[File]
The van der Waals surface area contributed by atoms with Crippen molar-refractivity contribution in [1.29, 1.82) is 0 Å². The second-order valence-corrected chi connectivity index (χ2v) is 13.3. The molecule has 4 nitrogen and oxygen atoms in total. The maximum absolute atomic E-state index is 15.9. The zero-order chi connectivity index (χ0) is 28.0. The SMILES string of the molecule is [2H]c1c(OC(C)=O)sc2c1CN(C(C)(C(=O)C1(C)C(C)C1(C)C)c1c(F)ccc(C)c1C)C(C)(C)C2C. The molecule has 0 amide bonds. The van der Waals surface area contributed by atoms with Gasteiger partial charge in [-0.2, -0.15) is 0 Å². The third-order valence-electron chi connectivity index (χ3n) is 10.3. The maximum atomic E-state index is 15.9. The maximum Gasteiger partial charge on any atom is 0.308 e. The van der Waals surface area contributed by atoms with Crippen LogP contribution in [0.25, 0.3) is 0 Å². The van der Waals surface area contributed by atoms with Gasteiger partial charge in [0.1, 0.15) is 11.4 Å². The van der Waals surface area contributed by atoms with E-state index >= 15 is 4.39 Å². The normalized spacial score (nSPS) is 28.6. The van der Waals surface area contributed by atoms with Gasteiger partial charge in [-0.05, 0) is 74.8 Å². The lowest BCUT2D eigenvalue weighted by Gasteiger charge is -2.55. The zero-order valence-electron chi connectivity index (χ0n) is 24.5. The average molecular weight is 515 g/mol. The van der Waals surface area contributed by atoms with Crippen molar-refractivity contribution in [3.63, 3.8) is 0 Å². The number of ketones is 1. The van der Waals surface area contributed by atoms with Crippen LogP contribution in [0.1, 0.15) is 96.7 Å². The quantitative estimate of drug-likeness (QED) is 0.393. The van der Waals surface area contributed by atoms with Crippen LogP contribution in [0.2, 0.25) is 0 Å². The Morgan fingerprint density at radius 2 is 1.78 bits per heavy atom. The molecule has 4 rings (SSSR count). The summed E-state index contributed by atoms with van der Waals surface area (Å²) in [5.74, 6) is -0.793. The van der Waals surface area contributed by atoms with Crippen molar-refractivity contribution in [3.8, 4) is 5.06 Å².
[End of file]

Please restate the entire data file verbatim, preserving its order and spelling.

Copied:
The van der Waals surface area contributed by atoms with Crippen molar-refractivity contribution in [1.29, 1.82) is 0 Å². The second-order valence-corrected chi connectivity index (χ2v) is 13.3. The molecule has 4 nitrogen and oxygen atoms in total. The maximum absolute atomic E-state index is 15.9. The zero-order chi connectivity index (χ0) is 28.0. The SMILES string of the molecule is [2H]c1c(OC(C)=O)sc2c1CN(C(C)(C(=O)C1(C)C(C)C1(C)C)c1c(F)ccc(C)c1C)C(C)(C)C2C. The molecule has 0 amide bonds. The van der Waals surface area contributed by atoms with Gasteiger partial charge in [-0.2, -0.15) is 0 Å². The third-order valence-electron chi connectivity index (χ3n) is 10.3. The maximum atomic E-state index is 15.9. The maximum Gasteiger partial charge on any atom is 0.308 e. The van der Waals surface area contributed by atoms with Crippen LogP contribution in [0.25, 0.3) is 0 Å². The van der Waals surface area contributed by atoms with Gasteiger partial charge in [0.1, 0.15) is 11.4 Å². The van der Waals surface area contributed by atoms with E-state index >= 15 is 4.39 Å². The normalized spacial score (nSPS) is 28.6. The van der Waals surface area contributed by atoms with Gasteiger partial charge in [-0.05, 0) is 74.8 Å². The lowest BCUT2D eigenvalue weighted by Gasteiger charge is -2.55. The zero-order valence-electron chi connectivity index (χ0n) is 24.5. The average molecular weight is 515 g/mol. The van der Waals surface area contributed by atoms with Crippen molar-refractivity contribution in [3.63, 3.8) is 0 Å². The number of ketones is 1. The van der Waals surface area contributed by atoms with Crippen LogP contribution in [0.1, 0.15) is 96.7 Å². The quantitative estimate of drug-likeness (QED) is 0.393. The van der Waals surface area contributed by atoms with Crippen LogP contribution in [0.2, 0.25) is 0 Å². The Morgan fingerprint density at radius 2 is 1.78 bits per heavy atom. The molecule has 4 rings (SSSR count). The summed E-state index contributed by atoms with van der Waals surface area (Å²) in [5.74, 6) is -0.793. The van der Waals surface area contributed by atoms with Crippen molar-refractivity contribution in [3.8, 4) is 5.06 Å².